What a nice idea to honor the folks in our town who have helped to keep the name of Fallbrook and agriculture in the same sentence. I have been to both of the businesses you featured in your article. Both are very nice places to visit, with such an up-beat take on farming. I am wondering if this celebration will be strictly for the growers who have retail business in town, or does it include the "small guy"...the unsung heroes in our town who have continued over the years to till the soil in their groves, but go un-noticed because of the size of their operation. I hope it includes everyone. That would be very nice. For example, there is one family in Fallbrook, the Herbert Mahr Family, who came to town in 1917. They purchased a plot of land near Ammunition Road, right where the fichus tree is now growing at the Carl's Jr. Herbert was 2 years old. In 1939 Herb married Chick Miller (whose family came in 1923) and they purchased an adjoining property which is located on what is now known as Clemmens Lane. There they planted a small grove and began their life time journey of raising citrus and avocados. Back in the day, they both had to work outside the grove to support themselves and their project. Herb was a carpenter, and Chick worked in the packing house. In 1948 Chick began working in the Fallbrook Elementary School Cafeteria and continued to feed the children of our town until 1975 when she retired from Fallbrook High School. So suffice it to say, she probably served a nice warm lunch to almost every child in Fallbrook.That was a very long time ago. That same year (1948) Herb found a beautiful piece of land off of Live Oak Park Rd...20 acres of perfectly wonderful land for growing his crops...with warm summer sun, cool afternoon breezes, and just high enough to escape winter's frost. The Mahr Ranch is located just south and a bit west (as the crow flies) of Eli's....right next to the old Capra property. And this is where he lived and grew his crops until he passed away in 2002. Although Chick at age 93 is no longer able to participate in the physical operation of the grove, she is still the "boss" !. I must admit that writing this comment is a bit awkward for me to do, but I would rather look awkward than let farmers like the Mahrs go without some recognition. The reason I feel awkward? .....Herb and Chick are my mom and dad. The physical operation of the ranch has been passed on to me, but my mom is very much a part of everything that takes place. In 2005 we decided to transition the grove to organic which took over 3 years and a lot of expense and labor to do. There are many hoops through which to jump in order to become certified by the State of California If Lee is still reading this article, let me assure him that organic crop production is very expensive and labor intense. I speak from experience of both certified and conventional. The information he has gathered, or the lack of it, is simply not correct. There are lots of folks dotting out there in our beautiful rolling hills who have similar stories, so I hope my writing this will inspire someone to mention them and hold them in high esteem. Thank You. Jan Mahr Owen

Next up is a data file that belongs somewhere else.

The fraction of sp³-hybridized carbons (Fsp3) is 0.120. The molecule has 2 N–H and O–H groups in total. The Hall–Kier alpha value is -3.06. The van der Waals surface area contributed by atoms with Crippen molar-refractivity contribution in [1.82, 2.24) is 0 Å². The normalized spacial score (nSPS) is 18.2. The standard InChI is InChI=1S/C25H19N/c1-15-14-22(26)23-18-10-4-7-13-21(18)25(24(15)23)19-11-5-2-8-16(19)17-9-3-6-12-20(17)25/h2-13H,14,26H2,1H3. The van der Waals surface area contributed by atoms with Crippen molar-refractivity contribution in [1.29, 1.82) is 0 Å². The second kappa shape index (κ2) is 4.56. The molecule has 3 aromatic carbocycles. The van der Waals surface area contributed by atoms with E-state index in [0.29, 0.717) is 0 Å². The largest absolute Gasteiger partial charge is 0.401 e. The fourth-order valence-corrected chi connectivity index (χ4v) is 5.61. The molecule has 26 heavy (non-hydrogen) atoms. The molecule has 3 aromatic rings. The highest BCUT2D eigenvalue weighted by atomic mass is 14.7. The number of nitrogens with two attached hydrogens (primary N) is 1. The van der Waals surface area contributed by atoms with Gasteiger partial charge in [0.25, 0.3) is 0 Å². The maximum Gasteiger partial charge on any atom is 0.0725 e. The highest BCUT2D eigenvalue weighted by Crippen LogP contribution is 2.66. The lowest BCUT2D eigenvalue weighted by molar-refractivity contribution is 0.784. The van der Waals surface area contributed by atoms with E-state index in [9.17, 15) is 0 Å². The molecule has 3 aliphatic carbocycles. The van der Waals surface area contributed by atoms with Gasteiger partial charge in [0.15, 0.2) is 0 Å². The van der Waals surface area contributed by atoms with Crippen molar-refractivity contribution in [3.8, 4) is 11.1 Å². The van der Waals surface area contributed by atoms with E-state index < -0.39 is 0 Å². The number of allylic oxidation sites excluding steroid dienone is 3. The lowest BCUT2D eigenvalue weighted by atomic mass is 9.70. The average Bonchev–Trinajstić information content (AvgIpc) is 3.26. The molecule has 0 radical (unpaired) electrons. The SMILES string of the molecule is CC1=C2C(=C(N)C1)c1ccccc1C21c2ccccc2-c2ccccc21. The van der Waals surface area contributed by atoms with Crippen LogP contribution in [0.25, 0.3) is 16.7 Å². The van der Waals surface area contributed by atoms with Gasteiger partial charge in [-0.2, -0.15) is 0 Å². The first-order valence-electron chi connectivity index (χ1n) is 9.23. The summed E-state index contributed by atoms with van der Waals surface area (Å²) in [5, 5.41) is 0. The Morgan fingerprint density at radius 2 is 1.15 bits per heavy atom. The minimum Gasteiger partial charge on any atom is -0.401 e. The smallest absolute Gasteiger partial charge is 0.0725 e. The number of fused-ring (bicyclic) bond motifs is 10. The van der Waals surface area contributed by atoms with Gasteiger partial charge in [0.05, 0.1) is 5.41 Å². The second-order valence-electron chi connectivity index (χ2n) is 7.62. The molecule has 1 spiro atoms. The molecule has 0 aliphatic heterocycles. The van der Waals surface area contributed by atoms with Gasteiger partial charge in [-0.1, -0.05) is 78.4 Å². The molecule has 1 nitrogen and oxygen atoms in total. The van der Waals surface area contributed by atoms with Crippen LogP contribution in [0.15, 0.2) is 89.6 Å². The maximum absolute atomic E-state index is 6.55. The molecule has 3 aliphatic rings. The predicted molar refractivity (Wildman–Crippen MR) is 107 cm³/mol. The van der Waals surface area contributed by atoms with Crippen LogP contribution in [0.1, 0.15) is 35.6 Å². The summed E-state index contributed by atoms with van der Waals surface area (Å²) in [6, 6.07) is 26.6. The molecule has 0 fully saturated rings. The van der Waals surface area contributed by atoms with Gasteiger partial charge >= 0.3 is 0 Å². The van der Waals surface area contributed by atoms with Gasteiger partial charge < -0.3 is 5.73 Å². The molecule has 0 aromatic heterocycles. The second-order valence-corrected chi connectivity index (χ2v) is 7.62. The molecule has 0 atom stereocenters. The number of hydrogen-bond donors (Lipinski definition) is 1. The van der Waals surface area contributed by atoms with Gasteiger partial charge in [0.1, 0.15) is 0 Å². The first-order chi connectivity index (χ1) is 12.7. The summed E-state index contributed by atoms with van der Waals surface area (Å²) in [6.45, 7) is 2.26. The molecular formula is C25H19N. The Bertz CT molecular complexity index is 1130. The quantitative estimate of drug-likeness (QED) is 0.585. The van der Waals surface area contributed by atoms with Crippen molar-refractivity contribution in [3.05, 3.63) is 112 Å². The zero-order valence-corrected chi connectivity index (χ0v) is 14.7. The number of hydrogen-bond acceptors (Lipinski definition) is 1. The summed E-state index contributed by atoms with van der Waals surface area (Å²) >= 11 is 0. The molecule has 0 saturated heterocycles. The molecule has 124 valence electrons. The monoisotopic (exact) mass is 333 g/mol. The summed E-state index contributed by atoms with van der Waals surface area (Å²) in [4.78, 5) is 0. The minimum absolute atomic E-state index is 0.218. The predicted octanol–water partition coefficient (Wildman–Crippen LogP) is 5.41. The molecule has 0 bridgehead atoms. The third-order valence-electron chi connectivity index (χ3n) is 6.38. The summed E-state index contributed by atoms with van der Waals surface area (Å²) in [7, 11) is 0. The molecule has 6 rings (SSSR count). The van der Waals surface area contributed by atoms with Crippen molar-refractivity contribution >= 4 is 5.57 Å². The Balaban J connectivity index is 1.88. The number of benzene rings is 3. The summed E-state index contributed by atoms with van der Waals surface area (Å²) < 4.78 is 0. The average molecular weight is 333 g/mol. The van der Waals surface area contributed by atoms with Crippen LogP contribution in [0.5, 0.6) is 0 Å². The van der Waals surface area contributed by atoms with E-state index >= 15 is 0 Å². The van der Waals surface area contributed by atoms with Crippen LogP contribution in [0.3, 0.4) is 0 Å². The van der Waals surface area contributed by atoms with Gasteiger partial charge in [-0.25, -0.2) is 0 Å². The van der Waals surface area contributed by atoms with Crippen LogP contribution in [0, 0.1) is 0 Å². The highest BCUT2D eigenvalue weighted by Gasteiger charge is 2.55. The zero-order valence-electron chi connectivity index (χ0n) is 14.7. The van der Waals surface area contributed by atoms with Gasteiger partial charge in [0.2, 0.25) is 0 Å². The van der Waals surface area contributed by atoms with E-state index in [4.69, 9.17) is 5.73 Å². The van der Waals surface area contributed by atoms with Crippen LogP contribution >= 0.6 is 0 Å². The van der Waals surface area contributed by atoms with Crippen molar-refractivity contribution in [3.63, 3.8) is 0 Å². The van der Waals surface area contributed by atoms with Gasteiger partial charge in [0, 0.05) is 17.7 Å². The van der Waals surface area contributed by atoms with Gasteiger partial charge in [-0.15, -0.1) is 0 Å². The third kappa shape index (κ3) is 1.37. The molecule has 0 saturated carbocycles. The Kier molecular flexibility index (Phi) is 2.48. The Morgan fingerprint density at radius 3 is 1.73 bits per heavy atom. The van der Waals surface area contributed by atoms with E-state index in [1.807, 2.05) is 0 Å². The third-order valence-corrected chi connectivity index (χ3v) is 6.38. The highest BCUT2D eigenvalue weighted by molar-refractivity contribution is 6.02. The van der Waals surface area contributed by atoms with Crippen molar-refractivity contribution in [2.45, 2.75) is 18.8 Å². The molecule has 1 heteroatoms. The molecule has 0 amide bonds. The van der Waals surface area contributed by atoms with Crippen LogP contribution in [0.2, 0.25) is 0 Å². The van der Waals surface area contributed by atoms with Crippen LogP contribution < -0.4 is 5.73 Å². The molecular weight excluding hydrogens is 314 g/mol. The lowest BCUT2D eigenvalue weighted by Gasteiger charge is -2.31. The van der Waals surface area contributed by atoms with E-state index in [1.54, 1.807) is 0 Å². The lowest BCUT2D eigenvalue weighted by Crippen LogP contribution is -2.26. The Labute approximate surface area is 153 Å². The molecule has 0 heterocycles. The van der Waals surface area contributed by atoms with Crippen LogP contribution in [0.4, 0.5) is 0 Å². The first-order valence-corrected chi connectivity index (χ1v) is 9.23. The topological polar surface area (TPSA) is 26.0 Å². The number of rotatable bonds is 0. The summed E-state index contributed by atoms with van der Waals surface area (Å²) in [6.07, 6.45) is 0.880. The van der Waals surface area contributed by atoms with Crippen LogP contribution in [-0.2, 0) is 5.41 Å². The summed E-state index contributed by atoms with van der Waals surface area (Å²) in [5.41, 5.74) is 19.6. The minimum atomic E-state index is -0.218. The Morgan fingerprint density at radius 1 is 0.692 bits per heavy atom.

Article Comments are contributed by our readers, and do not necessarily reflect the views of The Fallbrook Village News staff. The name listed as the author for comments cannot be verified; Comment authors are not guaranteed to be who they claim they are.